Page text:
Republicans in Ohio say they plan to make a play for traditionally Democratic and swing voters across Ohio.

"I do believe Democrats continue to take some historically blue communities for granted," Ohio Republican Communications Director Blaine Kelly told CNN. "These voters have found a new home in the Republican Party."

Ohio GOP Chair Jane Timken told reporters Thursday, "When I first became chairman, I started an initiative where I just would go to urban areas like Cincinnati and Cleveland and have listening sessions with African-American business owners and others who were interested in hearing our message. And my message back to them was, you care about your communities, you care about your families, we welcome you into the Republican party and want to be a part of that care and concern for your communities and your families in Ohio."

Democratic state Rep. Stephanie Howse, who spoke ahead of Obama at Thursday's rally, said she hopes the former president's visit will get voters excited about campaigning for Democratic candidates up and down the ballot not just in 2018, but also moving forward.

"Democrats are not successful without a strong black community turnout. Those are facts," Howse told CNN. "We don't have any votes to lose. We've had elections, we have new people in office winning by eight votes, 13 votes. So you have to remind people when you talk about every election is important, every election is important, and the voice specifically of black people."

Mississippi Coronavirus Cases

Data is updated nightly.

Cases: 295295

Reported Deaths: 6724
CountyCasesDeaths
DeSoto19672230
Hinds18799386
Harrison16710278
Rankin12685264
Jackson12592226
Lee9687160
Madison9457199
Jones7962146
Forrest7208136
Lauderdale6833226
Lowndes6022137
Lamar588080
Lafayette5733113
Washington5218130
Bolivar4609123
Oktibbeha441393
Panola430394
Pearl River4167130
Warren4129114
Pontotoc408869
Marshall403192
Monroe3989126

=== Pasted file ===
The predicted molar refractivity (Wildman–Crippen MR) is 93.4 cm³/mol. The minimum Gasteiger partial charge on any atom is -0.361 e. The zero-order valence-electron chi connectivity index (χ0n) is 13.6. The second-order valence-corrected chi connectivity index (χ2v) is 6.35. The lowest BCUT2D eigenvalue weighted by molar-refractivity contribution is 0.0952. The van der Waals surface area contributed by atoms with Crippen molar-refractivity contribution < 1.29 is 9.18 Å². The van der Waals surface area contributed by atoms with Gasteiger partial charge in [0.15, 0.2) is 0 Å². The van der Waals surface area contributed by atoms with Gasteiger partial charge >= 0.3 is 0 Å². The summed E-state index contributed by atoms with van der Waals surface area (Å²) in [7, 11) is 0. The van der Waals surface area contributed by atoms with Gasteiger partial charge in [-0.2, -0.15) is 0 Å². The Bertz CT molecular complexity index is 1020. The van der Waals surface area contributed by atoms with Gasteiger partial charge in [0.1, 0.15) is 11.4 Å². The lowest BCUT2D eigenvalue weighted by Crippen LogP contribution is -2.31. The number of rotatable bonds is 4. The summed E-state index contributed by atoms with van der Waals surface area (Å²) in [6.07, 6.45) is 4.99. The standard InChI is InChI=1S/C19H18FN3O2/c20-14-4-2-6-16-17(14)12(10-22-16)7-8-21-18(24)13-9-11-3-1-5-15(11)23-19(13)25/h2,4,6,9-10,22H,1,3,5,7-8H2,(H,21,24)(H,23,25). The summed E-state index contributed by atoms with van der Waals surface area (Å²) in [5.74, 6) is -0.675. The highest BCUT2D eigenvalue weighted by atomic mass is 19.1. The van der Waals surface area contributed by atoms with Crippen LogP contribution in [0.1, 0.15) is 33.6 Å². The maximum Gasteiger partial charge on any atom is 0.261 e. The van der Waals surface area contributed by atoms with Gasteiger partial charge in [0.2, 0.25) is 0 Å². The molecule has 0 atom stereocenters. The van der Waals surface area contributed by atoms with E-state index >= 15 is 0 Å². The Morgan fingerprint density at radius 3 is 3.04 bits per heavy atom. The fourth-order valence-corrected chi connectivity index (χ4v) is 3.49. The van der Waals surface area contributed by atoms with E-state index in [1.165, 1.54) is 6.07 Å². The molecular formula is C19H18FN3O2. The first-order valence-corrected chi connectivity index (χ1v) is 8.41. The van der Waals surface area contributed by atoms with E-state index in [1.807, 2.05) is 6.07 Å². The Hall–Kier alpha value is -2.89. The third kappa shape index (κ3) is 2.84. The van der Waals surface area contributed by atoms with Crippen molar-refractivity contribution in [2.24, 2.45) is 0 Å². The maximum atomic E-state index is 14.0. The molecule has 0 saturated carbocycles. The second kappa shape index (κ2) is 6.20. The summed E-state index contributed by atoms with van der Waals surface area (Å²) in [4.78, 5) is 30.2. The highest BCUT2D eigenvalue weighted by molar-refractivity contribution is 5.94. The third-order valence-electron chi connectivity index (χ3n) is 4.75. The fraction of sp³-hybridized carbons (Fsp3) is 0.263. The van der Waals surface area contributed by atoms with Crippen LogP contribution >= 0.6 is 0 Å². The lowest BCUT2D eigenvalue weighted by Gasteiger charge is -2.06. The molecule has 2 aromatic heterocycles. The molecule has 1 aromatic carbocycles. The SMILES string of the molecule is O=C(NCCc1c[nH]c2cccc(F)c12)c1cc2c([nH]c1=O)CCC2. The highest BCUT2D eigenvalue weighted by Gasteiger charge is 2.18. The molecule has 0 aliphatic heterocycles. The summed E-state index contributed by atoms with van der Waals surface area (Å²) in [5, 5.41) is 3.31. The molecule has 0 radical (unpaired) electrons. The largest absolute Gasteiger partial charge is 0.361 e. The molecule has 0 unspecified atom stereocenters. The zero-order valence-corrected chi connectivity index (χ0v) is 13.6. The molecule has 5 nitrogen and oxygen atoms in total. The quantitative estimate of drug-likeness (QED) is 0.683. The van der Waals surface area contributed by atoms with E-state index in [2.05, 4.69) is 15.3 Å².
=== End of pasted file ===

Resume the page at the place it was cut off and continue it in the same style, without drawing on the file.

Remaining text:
Union395374
Neshoba3807168
Lincoln3541102
Hancock347374
Leflore3375118
Sunflower318386
Tate302474
Pike300195
Scott293870
Alcorn291861
Itawamba289975
Yazoo289262
Tippah278765
Copiah277857
Coahoma277568
Simpson274878
Prentiss269758
Wayne253841
Marion252678
Leake252471
Covington248879
Grenada247377
Adams234377
George231745
Newton229652
Winston221675
Jasper213445
Tishomingo212365
Attala206569
Chickasaw201151
Holmes182270
Clay179150
Stone172429
Tallahatchie170539
Clarke169371
Calhoun157828
Smith152731
Yalobusha144836
Greene127633
Walthall124140
Noxubee122829
Montgomery122438
Perry121634
Lawrence120321
Carroll118225
Amite111533
Webster110630
Jefferson Davis101731
Tunica99023
Claiborne98429
Benton93324
Humphreys92827
Kemper90223
Quitman77114
Franklin76119
Choctaw69516
Jefferson62527
Wilkinson62426
Sharkey48817
Issaquena1676
Unassigned00

Alabama Coronavirus Cases

Cases: 493769

Reported Deaths: 9931
CountyCasesDeaths
Jefferson710731374
Mobile36139727
Madison32425455
Tuscaloosa24184410
Montgomery22586500
Shelby21968215
Baldwin19758283
Lee14967153
Morgan13667251
Calhoun13300286
Etowah13184319
Marshall11262209
Houston10104261
Elmore9385185
Limestone9363134
Cullman8897181
St. Clair8827223
Lauderdale8607211
DeKalb8459175
Talladega7523163
Walker6524255
Jackson6495102
Autauga627091
Blount6102127
Colbert6004118
Coffee5249102
Dale4642107
Russell404930
Franklin399177
Covington3960106
Chilton3876100
Escambia377672
Tallapoosa3588142
Clarke343650
Chambers3413110
Dallas3403141
Pike293472
Lawrence283484
Marion281995
Winston246867
Bibb245060
Geneva239970
Marengo236455
Pickens224654
Barbour211651
Hale210568
Fayette200756
Butler196866
Henry182441
Cherokee177038
Monroe166139
Randolph163740
Washington156535
Crenshaw144854
Clay144454
Macon142043
Cleburne137839
Lamar132833
Lowndes131151
Wilcox121825
Bullock116936
Conecuh106724
Perry105627
Sumter98531
Coosa88923
Greene88232
Choctaw55123